Alaskan Steeppass Fishway Discussed

The Rochester Conservation Commission met Tuesday night and a majority of the discussion revolved around the future construction of an Alaskan Steeppass fishway at the Hathaway Pond Dam.

Brad Chase of the Massachusetts Division of Marine Fisheries and Tom Cook, who is the designer and engineer for project, both presented the Commission with their plans for the construction of the fishway, which is designed to help improve the flow of river herring upstream for spawning. The men were at the Commission’s meeting for a Request for Determination of Applicability for the project, which was unanimously approved.

“It’s a project we fully support,” said Chase.

The plan is to replace a former fishway that is currently ineffective with a new structure constructed entirely of aluminum, except for the bolts, which will be stainless steel. It will take place in the center bay of the three bays at the pond.

Doug Beaton, the owner of the property where the project will take place, also owns Beaton’s, Inc., which will do the majority of the work on the fishway. The only part of the project that would not be done by Beaton and his crew would be the initial pile driving at the site.

According to Chase, the United States Fish and Wildlife Service had already conducted a review of the site, which was funded by the Massachusetts Division of Marine Fisheries.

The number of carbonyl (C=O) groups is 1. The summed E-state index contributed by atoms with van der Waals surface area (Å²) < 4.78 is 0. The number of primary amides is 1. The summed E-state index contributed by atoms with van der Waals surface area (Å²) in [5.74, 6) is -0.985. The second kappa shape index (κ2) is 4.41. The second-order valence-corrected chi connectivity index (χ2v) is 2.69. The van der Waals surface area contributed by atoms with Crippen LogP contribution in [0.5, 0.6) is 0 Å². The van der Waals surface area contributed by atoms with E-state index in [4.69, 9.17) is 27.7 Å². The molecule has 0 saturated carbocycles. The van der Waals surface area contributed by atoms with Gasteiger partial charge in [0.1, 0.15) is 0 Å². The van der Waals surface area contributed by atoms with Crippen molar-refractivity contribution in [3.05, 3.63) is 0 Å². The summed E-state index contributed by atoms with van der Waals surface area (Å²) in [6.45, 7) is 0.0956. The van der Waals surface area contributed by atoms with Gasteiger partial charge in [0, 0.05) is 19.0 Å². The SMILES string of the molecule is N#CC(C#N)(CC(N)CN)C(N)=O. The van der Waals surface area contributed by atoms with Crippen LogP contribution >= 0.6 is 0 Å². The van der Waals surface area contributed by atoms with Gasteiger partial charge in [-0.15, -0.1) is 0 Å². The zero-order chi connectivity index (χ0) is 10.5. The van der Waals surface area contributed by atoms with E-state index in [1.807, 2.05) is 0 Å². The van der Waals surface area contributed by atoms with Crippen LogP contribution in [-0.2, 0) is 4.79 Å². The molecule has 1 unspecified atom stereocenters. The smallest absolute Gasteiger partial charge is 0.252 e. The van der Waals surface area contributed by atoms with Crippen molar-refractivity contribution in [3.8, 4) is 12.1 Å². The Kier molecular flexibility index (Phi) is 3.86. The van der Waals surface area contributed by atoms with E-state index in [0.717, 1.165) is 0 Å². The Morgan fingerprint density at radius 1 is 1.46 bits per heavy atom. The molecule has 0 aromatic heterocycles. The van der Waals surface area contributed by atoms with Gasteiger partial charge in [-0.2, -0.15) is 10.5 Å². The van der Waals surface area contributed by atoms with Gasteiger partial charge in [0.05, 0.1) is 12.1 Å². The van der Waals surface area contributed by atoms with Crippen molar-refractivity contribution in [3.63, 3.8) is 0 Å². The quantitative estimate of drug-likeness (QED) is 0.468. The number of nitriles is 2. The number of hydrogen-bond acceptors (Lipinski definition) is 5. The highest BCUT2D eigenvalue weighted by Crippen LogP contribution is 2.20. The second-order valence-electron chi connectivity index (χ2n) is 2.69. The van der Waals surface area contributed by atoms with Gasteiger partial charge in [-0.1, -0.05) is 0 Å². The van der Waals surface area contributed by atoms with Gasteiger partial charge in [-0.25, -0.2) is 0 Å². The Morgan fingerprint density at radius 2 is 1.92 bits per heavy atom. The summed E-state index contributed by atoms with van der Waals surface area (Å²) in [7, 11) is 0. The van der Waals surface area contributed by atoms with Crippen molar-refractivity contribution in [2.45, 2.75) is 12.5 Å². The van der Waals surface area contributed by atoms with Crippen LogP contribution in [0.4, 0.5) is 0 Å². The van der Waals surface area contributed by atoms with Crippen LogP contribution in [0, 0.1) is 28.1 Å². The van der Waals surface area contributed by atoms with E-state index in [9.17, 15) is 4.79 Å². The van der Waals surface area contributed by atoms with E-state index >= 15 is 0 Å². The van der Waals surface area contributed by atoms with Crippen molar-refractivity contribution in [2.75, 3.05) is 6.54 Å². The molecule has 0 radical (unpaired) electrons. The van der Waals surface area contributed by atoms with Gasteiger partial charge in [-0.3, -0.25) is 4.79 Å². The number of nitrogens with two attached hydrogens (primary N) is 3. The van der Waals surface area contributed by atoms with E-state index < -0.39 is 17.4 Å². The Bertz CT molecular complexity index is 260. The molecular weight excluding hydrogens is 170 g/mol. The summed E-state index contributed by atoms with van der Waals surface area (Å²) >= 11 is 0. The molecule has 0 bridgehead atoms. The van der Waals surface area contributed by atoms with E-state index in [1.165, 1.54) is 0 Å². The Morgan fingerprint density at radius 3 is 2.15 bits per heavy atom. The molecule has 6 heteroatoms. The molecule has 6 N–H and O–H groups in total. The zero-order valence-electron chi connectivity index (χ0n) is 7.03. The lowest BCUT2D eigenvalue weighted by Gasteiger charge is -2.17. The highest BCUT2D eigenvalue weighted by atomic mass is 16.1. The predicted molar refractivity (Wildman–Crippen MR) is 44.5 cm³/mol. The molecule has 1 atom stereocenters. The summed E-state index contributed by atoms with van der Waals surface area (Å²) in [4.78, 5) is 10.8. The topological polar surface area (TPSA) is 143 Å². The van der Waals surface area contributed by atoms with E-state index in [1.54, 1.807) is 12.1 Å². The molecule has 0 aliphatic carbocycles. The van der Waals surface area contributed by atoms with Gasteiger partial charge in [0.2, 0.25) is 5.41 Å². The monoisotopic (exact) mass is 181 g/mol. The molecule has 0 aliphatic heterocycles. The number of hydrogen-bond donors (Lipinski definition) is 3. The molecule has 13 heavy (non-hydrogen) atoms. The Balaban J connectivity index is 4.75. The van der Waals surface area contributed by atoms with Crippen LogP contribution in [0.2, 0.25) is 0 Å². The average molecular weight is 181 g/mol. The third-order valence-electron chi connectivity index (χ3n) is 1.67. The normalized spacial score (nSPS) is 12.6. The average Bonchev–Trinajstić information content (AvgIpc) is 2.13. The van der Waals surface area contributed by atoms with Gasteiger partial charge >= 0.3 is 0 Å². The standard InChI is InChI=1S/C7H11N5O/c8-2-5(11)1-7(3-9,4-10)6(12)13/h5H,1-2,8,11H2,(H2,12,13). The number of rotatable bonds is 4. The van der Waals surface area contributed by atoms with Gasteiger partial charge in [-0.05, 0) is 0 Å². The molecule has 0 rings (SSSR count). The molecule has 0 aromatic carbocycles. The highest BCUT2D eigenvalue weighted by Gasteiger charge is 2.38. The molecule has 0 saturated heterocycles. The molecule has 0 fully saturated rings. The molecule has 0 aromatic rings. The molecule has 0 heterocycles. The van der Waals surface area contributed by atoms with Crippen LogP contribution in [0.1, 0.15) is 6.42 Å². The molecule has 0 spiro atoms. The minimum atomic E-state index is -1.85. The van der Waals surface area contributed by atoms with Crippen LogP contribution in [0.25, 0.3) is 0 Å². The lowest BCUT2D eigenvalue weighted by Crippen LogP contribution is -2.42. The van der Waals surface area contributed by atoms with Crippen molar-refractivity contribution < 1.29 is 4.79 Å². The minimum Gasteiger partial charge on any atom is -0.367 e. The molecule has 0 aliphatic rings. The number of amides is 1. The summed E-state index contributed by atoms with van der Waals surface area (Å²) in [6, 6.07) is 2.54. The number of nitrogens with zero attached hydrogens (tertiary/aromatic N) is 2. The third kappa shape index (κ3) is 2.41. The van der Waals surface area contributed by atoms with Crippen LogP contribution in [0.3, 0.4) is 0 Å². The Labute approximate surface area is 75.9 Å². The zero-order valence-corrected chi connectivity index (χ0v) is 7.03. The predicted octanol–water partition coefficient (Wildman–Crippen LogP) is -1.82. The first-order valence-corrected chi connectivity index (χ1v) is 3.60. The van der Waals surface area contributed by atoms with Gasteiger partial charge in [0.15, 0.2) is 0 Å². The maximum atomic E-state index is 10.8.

Cook said that he’s confident on the measurement of the site that had already been conducted, but before they begin work, they’ll have Beaton re-measure the site. He also said that he envisions the project taking no more than five days; however, he said that it would be up to Beaton. He added that they’d like to get the project done as soon as possible.

“We would like to get it done before the herring run [around April 15],” said Chase, but he warned that weather could have an effect on the start of the project. “If we get three inches of rain in mid-March, it’s not going to happen. The conditions could come up where all the sudden we can’t do it.”

“There’s a lot of interest in this particular location,” said Laurell Farinon, the Conservation Agent for Rochester. “We applaud the effort of Mr. Beaton.”

She also commended everyone else who had put work into the project to ensure that it went smoothly.

The next Conservation Commission meeting will take place on Monday, April 1.

By Nick Walecka


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